OTTAWA - Rogers Communications says it received almost 175,000 requests for customer information from government and police agencies last year, becoming the first major Canadian service provider to divulge the extent of its data sharing with authorities.
About half of the requests in 2013 were to confirm a customer's name and address, Rogers said Thursday in a report that comes amid public pressure on Internet and phone companies to reveal details of their dealings with law enforcement.
Rogers says it responds to name and address requests — which totalled 87,856 last year — so police do not issue a warrant to the wrong person.
"When provided with a name and address we will confirm whether or not the person is a Rogers customer and when provided with a listed phone number we’ll provide the name and address of a customer."
Otherwise, Rogers says, it hands over customer information only when forced by law, or in emergencies, after the request has been thoroughly vetted.
The Criminal Code, the federal privacy law for companies, and rules set out by the federal broadcast regulator govern how the communications firm shares customer data with government and law enforcement agencies.
It receives requests from agencies including the RCMP, Canadian Security Intelligence Service, Canada Border Services Agency, the Canada Revenue Agency, and provincial and municipal agencies like police forces and coroners, the report says.
Rogers received 74,415 requests in 2013 under a warrant or court order, including production orders, summons, subpoenas and search warrants issued by a judge or other judicial officer.
Such requests compel the company to provide customer information to police or other authorities or to attend court to provide testimony about customer information. Examples of information provided in these cases include account information like name and address, payment history, billing records or call records.
If it considers an order to be too broad, Rogers pushes back and, if necessary, goes to court to oppose the request, the report says.
However, it does not reveal how often that happens.
Rogers chief privacy officer Ken Engelhart said in an interview the company doesn't have the number because it hasn't tracked refusals — though he indicated it would start doing so.
"The tracking that we've been doing is for internal management purposes. It wasn't being done for transparency purposes, and so going forward we're going to need different kinds of data."
However, Engelhart called the number "significant."
"There's a lot of warrantless requests that we don't satisfy," he said.
For instance, Rogers won't hand over an unlisted phone number without a warrant.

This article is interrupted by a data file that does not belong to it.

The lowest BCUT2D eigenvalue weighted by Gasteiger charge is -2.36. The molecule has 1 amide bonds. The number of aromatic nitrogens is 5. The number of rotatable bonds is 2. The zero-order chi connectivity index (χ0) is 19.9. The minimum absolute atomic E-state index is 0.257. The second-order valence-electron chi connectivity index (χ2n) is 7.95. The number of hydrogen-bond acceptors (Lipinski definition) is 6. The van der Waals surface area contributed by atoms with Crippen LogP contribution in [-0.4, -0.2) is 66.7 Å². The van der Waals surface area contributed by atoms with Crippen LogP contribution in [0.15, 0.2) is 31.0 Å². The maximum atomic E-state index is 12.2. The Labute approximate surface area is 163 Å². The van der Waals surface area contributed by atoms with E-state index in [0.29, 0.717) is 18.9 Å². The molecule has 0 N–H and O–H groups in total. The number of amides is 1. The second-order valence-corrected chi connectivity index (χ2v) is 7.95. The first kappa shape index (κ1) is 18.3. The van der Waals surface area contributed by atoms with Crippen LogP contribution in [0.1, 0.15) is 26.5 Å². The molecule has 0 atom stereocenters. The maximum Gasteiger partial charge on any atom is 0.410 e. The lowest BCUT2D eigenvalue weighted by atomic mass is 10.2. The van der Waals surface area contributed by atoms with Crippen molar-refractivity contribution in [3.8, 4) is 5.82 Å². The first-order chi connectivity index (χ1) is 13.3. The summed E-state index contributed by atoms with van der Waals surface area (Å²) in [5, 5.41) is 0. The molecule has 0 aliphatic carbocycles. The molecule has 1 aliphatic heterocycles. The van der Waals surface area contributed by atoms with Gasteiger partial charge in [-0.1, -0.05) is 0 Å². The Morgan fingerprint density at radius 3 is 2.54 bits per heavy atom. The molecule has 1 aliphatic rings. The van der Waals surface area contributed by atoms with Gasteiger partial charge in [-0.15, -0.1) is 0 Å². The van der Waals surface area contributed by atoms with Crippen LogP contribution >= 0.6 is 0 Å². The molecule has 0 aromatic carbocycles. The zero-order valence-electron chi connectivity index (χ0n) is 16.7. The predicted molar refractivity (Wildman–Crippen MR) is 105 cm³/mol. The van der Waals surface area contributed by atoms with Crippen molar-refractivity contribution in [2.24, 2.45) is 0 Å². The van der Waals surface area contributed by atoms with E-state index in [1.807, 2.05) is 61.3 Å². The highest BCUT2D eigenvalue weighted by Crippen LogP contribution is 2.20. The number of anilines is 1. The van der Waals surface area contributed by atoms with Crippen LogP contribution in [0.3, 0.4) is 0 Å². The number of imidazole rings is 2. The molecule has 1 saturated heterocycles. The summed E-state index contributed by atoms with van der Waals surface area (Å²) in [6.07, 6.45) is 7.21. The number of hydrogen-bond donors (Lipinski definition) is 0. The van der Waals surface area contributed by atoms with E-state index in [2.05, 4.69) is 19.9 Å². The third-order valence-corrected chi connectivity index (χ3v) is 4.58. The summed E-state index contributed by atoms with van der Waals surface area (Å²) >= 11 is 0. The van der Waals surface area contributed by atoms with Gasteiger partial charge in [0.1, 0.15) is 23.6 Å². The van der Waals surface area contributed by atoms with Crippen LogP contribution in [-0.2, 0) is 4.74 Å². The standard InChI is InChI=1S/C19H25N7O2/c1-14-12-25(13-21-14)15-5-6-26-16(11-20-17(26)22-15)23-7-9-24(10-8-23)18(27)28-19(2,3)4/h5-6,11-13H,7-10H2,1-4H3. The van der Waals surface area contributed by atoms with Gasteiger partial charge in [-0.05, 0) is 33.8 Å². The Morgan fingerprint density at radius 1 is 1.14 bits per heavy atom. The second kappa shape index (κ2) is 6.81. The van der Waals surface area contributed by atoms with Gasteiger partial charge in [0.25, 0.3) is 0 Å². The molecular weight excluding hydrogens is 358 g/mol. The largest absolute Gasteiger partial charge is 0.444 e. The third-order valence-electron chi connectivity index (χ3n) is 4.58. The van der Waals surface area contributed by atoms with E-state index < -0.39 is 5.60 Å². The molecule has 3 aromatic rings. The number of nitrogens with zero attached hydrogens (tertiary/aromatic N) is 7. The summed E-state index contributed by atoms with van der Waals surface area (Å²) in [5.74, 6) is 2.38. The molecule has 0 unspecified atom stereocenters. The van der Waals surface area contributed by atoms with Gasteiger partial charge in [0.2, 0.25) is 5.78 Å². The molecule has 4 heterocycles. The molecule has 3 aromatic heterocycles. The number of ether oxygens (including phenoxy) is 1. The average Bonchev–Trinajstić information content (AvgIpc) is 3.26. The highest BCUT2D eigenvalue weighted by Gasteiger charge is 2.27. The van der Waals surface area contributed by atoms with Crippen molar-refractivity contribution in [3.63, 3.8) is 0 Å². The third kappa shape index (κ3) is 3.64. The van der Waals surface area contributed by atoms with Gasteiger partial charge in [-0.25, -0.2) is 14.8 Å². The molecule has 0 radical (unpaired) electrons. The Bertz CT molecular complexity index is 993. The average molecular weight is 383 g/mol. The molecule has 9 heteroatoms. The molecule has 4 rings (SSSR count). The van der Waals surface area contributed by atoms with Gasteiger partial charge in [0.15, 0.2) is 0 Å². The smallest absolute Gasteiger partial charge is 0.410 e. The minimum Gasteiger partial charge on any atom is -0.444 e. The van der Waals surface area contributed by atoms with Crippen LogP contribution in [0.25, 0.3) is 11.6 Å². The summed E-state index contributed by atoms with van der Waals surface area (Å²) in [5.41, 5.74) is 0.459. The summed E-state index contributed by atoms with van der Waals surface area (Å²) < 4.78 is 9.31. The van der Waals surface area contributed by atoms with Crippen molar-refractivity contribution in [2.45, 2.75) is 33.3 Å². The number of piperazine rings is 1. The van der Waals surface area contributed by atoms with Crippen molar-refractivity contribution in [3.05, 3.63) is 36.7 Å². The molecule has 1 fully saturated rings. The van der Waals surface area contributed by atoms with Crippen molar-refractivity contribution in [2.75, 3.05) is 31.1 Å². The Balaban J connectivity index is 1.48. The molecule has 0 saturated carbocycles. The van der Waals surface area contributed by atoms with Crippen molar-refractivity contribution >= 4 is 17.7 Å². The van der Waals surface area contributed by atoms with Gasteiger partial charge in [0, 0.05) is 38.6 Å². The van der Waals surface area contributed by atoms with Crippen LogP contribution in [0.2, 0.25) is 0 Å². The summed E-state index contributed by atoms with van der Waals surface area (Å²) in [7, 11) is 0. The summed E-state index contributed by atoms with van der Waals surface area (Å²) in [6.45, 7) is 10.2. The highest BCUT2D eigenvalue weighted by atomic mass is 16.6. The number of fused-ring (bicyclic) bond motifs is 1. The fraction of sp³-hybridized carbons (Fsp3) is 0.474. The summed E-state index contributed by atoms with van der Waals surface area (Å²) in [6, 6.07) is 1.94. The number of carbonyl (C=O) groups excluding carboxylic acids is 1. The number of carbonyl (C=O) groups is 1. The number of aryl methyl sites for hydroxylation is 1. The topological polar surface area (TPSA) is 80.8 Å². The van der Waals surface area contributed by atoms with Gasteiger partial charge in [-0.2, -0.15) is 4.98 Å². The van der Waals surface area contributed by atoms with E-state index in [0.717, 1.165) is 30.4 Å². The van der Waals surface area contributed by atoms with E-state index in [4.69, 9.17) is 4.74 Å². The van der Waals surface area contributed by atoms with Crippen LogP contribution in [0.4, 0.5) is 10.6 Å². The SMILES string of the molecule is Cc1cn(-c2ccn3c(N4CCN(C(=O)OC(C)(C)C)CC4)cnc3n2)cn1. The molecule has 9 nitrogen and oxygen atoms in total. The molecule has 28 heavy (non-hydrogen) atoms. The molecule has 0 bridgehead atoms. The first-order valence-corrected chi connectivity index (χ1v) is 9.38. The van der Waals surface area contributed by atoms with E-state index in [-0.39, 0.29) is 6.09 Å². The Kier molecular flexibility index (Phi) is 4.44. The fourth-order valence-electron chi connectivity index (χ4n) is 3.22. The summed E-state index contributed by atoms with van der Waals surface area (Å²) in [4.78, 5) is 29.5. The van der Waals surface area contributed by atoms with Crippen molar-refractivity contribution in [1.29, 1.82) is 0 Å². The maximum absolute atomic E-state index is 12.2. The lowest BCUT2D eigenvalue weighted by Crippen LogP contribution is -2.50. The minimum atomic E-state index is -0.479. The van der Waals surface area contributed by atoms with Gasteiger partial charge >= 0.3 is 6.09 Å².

Rogers received 9,339 requests from police last year about life-threatening situations — such as missing-persons cases. In addition, there were 711 emergency requests for assistance to police in child sexual exploitation cases.
Rogers says it does not allow agencies direct access to its customer databases, nor does it hand over metadata — the routing codes and other data about emails and calls — without a warrant.
"We only provide the information we are required to provide and this information is retrieved by our staff."
It recently emerged that nine Canadian telecommunications companies received a total of approximately 1.2 million requests from authorities for customer information annually, according to aggregate data gathered by the federal privacy commissioner in 2011.
Rogers has gone a step further by issuing the so-called transparency report on co-operation with law enforcement.
"Our customers’ privacy is important to us and that is why we are issuing this report," Engelhart says in the report. "We believe more transparency is helpful and encourage the government of Canada to issue its own report on these requests."
An informal coalition — including The University of Toronto's Citizen Lab, academics and civil liberties organizations — said in March that Canadians have only a vague understanding of how, why, and how often companies have disclosed information to government agencies.
This week the coalition received an updated response from Internet provider TekSavvy Solutions — one of Rogers' smaller competitors — saying it received 52 requests from government authorities in 2012 and 2013. It made 17 disclosures related to criminal investigations and denied the remaining 35.
Christopher Parsons, a postdoctoral fellow with The Citizen Lab, said the Rogers and TekSavvy reports are "positive steps in the right direction."
He singled out TekSavvy's response as "the gold standard" for company transparency on handling of subscriber information due to the extensive detail in its report.
"The bar has now been set: transparency reports are expected when doing business in Canada," Parsons said.
"There's only a question of how long until other companies adhere to what is becoming an industry best practice in Canada."
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